Be it a shower or deluge, rain can be your worst nightmare when on a motorcycle if you’re not properly prepared. During the spring and winter months, precipitation is unpredictable, and if you are in a rainy state, expect to get caught at least one shower while riding your bike. Rather than avoiding rainy days altogether, learn to ride your motorcycle in the rain.
Before The Ride
For maximum safety, inspect your bike to make sure it’s ready to tackle a ride in the rain.
• Fluids: Check your motorcycle to make sure there’s no brake fluid or oil leakage. While oil leaks aren’t very dangerous in dry conditions, when oil mixes with water, the road becomes a slick and dangerous course.
• Brakes: Make sure the brake pads have enough material left to help you with prompt stops in wet conditions.
• Tires: Check that your tires have enough tread to push water away and grip the road. You also want to ensure they have enough air pressure. Under or over-inflated tires react differently in water, but both are potentially dangerous.
In order to keep you and your bike safe, you should have the correct riding gear and attire ready to go. You can choose between water-resistant and waterproof items. Water-resistant will shed water, but after a period of time, water will begin to permeate the material. Waterproof, on the other hand, will never allow for water to absorb into the material, unless you get completely submerged in water.
• Water-resistant or Waterproof Gear: Jackets and one piece suits should be zipped up tightly when riding in the rain to prevent water from seeping. Zippers should have a flap that covers the edges to protect the interstices. Cuffs on the jacket or coat need to be long enough to reach your gloves.
• Riding Boots and Gloves: More effective deterrents against complete saturation of your clothes. Both boots and gloves need to be tight enough to prevent water from dripping through. No one likes cold, wet socks.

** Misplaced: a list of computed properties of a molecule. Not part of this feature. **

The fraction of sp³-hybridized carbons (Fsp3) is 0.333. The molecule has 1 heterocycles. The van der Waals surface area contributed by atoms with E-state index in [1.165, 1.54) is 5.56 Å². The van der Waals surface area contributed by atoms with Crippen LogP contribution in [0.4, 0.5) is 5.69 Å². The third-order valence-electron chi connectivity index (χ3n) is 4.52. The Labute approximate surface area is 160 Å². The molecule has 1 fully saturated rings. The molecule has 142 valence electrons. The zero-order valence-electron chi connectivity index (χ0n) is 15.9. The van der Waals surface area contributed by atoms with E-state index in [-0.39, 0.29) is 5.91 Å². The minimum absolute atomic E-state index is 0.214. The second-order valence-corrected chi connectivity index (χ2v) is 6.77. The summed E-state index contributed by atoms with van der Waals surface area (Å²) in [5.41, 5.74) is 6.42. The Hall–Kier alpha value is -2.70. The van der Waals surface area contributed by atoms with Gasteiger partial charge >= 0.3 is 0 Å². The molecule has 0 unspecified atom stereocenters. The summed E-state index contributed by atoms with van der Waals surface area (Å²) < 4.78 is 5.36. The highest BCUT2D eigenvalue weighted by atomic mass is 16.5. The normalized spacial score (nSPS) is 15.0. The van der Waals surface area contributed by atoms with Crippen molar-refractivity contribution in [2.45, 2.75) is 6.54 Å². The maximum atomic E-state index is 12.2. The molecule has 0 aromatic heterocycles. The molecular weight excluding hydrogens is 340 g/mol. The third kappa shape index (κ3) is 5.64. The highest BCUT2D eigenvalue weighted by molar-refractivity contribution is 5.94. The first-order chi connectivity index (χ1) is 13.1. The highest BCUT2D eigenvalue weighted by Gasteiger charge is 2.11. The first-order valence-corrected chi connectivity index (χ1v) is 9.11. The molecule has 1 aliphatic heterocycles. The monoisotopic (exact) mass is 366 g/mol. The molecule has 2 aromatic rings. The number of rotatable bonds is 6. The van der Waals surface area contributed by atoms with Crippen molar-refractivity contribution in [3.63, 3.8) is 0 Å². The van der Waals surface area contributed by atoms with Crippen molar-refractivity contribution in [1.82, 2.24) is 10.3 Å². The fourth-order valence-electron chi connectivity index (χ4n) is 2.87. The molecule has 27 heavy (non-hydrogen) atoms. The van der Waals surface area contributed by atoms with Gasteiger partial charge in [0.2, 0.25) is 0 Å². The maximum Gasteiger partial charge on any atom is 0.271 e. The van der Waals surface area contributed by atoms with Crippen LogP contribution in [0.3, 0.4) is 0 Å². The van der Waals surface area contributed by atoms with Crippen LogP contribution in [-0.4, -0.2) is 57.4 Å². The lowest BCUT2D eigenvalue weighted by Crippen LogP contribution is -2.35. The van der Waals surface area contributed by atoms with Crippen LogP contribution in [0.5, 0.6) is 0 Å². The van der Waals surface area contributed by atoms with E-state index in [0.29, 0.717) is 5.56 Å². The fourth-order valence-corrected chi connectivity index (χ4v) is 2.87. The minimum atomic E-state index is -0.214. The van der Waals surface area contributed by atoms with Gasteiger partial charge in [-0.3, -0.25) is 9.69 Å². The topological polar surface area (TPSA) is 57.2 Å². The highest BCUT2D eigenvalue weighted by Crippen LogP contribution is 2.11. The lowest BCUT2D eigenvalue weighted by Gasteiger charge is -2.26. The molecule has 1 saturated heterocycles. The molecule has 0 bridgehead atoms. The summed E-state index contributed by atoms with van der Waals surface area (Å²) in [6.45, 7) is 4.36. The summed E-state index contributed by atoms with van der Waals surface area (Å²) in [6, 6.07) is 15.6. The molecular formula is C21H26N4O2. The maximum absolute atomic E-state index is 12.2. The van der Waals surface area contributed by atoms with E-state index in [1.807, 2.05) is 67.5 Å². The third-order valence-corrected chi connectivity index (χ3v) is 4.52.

• Helmets and Goggles: For the best protection, get a full-faced helmet. If you have a ½ or ¾ face helmet, get a pair of goggles. Pair the goggles with a waterproof balaclava that can shed water away from your face.
• Miscellaneous: If you have a saddlebag or storage unit, consider keeping a change of dry clothes with you. Also, keep plastic bags with you to keep valuables dry if you happen to get caught in a sudden rainstorm. Dry bags or waterproof backpacks can also help.
Be Cautious Of Road Conditions
Wet roads are dangerous for motorcyclists and other vehicle drivers, regardless of how prepared you may be. Even when the roads appear clean, they could be slick from oil. Here are some things to consider when traveling by motorcycle in the rain:
The first hour of rainfall is the most dangerous, because oils absorbed into the asphalt rise to the surface. During this time, it’s best to pullover at a rest stop about wait for about an hour. Once the rain has washed the road of oil and debris, you can head out again. Remember that this also means an increased braking distance.
Sometimes, the fog or mist is too dense, or the rain is falling so hard you or other drivers can’t see. You can make yourself more visible to the traffic around you by wearing high visibility clothing and reflective patches.
Hydroplaning occurs when water prevents the tire from making contact with the road. Reduce the risk of hydroplaning by avoiding painted lines, manhole covers, iridescent patches on the road and puddles (oil), tar snakes, metal crossing, and other places with reduced traction.
Also, you should reduce your speed when approaching puddles you can’t maneuver around. Start slowing down, squeeze the clutch, then coast through the puddle. If you’re going too fast, it’s better to maintain that velocity rather than slowing down abruptly, as this will reduce friction could cause fishtailing.
Decrease the risk of hydroplaning further with all-weather tires.
Stay aware of lightning, hail, ice, sleet, and other conditions that could transpire in a rainstorm. High winds can cause debris to fall into the road, and you might not see it due to decreased visibility. If it starts lightning, pull over.
Not every day is going to be perfect riding weather. Planning ahead and being prepared goes a long way when dealing with rainy conditions. Not only will you stay dry, but you will arrive at your destination safely.
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